Mancuso, P.; (2009) Shabbatai Donnolo’s Sefer Hakhmoni: introduction, critical text, and annotated English translation. Doctoral thesis, UCL (University College London).
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The focus of this thesis is a critical edition and an annotated English translation of Sefer Hakhmoni, one of the earliest commentaries on Sefer Yetzirah (The Book of Formation). The author, Shabbatai ben Abraham Donnolo, lived in Byzantine Southern Italy in the 10th century. He produced works on diverse topics ranging from medicine and pharmacology (Sefer ha-mirqahot, Antidotarium, Practica) to the study of the celestial bodies (Sefer ha-mazzalot and Barayta de-mazzalot), but he owes his greatest fame to Sefer Hakhmoni, his opus magnus wherein, by commenting on Sefer Yetzirah, he tried to reconcile the professional expertise he had acquired in the milieu of Byzantine Southern Italy with his Jewish background. The thesis is divided into four parts. The first part consists of seven chapters outlining the historical and cultural context of Donnolo's life in medieval Italy. The second part is a study of the manuscript tradition of Sefer Hakhmoni, followed by the critical edition of the Hebrew text and the annotated English translation. The first chapter offers a general overview of the presence of Jews in medieval southern Italy. The Jewish community of Apulia originated in the captive Judean population deported by Titus from Palestine to Italy after the fall of Jerusalem in 70 C.E. It was during the Byzantine period, however, that this Jewish community came to flourish, with the establishment of Talmudic schools and academies and the rebirth of the Hebrew language as a literary medium. This is evidenced by the funerary inscriptions of the Jewish catacombs of Apulia where, from the 8th century on, Latin and Greek were gradually being replaced by Hebrew, and by the emergence, from the 10th century, of Hebrew literature including the works of Donnolo, Sefer Yosippon and Sefer Yuhasin (Megillat Ahima‘atz). The second and third chapters present a detailed analysis of Donnolo’s life and literary production. He was born in Oria, from where he was deported, probably to Taranto, by Arab raiders in 925. According to his own account in the introductory section of Sefer Hakhmoni, he learned Greek, Latin and the local vernacular, all of which he used extensively in his works. He spent most of his life in Rossano Calabro, one of the most important Byzantine cities, where he was on good terms with the Christian ecclesiastical and political establishments. The fourth chapter is devoted to the study of Donnolo’s scientific and exegetical Jewish and non-Jewish sources. The fifth, sixth and seventh chapters of the first part attempt to explain why Donnolo set Sefer Hakhmoni, his major work, as a commentary on Sefer Yetzirah – an anonymous work of uncertain provenance which, prior to the appearance of the first 10th century commentaries by Sa‘adiah Gaon, Dunash ibn Tamim and Donnolo himself, was virtually unknown in the Hebrew literary tradition. By commenting on Sefer Yetzirah’s cosmological and metaphysical statements, Donnolo was able to display his own scientific knowledge, underpinned by Neo-Platonic principle whereby the microcosm reflects the structure and model of operation of the macrocosm. The second part of the thesis provides a detailed analysis of the thirty-two extant manuscripts of Sefer Hakhmoni and the relationships between them, concluding with a graphic outline of the stemma codicum. This is followed by the critical edition of the Hebrew text and the annotated English translation. The fourth part consists of the bibliography and of an appendix concerning the study of astrological chart contained in the introductory section Donnolo’s text.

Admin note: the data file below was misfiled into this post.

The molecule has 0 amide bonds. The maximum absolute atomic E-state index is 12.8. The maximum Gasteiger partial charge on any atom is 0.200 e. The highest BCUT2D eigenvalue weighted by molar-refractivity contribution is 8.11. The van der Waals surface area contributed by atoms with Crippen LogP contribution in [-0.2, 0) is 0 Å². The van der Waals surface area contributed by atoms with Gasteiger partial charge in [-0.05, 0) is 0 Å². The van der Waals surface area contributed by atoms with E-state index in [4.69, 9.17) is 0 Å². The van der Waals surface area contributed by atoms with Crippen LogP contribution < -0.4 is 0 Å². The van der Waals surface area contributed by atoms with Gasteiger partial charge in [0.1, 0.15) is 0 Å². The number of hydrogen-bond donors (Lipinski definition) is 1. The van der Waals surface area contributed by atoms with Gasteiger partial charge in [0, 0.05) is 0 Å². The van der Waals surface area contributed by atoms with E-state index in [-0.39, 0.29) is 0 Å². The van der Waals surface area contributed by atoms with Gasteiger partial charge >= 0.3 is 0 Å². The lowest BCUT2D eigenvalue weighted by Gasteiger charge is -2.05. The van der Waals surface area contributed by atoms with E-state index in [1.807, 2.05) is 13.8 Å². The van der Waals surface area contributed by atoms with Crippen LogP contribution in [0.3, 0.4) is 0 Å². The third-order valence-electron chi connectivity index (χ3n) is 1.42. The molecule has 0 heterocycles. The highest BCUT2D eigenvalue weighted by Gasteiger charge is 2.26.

|Title:||Shabbatai Donnolo’s Sefer Hakhmoni: introduction, critical text, and annotated English translation|
|Additional information:||This thesis contains some material in Hebrew. Authorisation for digitisation not received|
|UCL classification:||UCL > School of Arts and Social Sciences > Faculty of Arts and Humanities > Hebrew and Jewish Studies|
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